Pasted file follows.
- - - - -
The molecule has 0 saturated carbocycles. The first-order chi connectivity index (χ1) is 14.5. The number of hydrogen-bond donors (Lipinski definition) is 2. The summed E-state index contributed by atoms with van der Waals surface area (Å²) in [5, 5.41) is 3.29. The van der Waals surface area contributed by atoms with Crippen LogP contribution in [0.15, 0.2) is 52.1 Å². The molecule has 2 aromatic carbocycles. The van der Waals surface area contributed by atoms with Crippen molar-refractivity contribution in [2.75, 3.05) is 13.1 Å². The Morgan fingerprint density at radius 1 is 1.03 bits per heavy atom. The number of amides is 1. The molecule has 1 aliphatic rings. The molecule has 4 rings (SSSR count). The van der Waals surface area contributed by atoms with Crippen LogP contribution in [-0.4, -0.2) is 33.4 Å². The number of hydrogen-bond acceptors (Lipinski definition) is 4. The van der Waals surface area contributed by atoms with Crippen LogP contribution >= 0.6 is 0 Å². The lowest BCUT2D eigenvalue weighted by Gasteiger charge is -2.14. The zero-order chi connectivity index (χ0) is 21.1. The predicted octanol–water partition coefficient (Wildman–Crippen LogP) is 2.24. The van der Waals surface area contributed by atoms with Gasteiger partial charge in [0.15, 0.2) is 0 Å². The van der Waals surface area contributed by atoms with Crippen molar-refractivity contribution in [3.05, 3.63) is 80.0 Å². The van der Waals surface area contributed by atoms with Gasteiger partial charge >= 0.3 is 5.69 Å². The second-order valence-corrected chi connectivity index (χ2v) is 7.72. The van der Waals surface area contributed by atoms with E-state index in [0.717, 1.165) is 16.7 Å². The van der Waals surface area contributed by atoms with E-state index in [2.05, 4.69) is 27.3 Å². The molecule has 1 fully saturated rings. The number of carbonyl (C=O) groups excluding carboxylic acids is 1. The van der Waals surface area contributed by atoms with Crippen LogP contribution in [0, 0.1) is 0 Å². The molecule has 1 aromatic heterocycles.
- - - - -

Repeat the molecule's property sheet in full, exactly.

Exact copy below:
The molecule has 0 saturated carbocycles. The first-order chi connectivity index (χ1) is 14.5. The number of hydrogen-bond donors (Lipinski definition) is 2. The summed E-state index contributed by atoms with van der Waals surface area (Å²) in [5, 5.41) is 3.29. The van der Waals surface area contributed by atoms with Crippen LogP contribution in [0.15, 0.2) is 52.1 Å². The molecule has 2 aromatic carbocycles. The van der Waals surface area contributed by atoms with Crippen molar-refractivity contribution in [2.75, 3.05) is 13.1 Å². The Morgan fingerprint density at radius 1 is 1.03 bits per heavy atom. The number of amides is 1. The molecule has 1 aliphatic rings. The molecule has 4 rings (SSSR count). The van der Waals surface area contributed by atoms with Crippen LogP contribution in [-0.4, -0.2) is 33.4 Å². The number of hydrogen-bond acceptors (Lipinski definition) is 4. The van der Waals surface area contributed by atoms with Crippen LogP contribution >= 0.6 is 0 Å². The lowest BCUT2D eigenvalue weighted by Gasteiger charge is -2.14. The zero-order chi connectivity index (χ0) is 21.1. The predicted octanol–water partition coefficient (Wildman–Crippen LogP) is 2.24. The van der Waals surface area contributed by atoms with Gasteiger partial charge in [0.15, 0.2) is 0 Å². The van der Waals surface area contributed by atoms with Crippen molar-refractivity contribution in [3.05, 3.63) is 80.0 Å². The van der Waals surface area contributed by atoms with Gasteiger partial charge >= 0.3 is 5.69 Å². The second-order valence-corrected chi connectivity index (χ2v) is 7.72. The van der Waals surface area contributed by atoms with E-state index in [0.717, 1.165) is 16.7 Å². The van der Waals surface area contributed by atoms with E-state index in [2.05, 4.69) is 27.3 Å². The molecule has 1 fully saturated rings. The number of carbonyl (C=O) groups excluding carboxylic acids is 1. The van der Waals surface area contributed by atoms with Crippen LogP contribution in [0, 0.1) is 0 Å². The molecule has 1 aromatic heterocycles.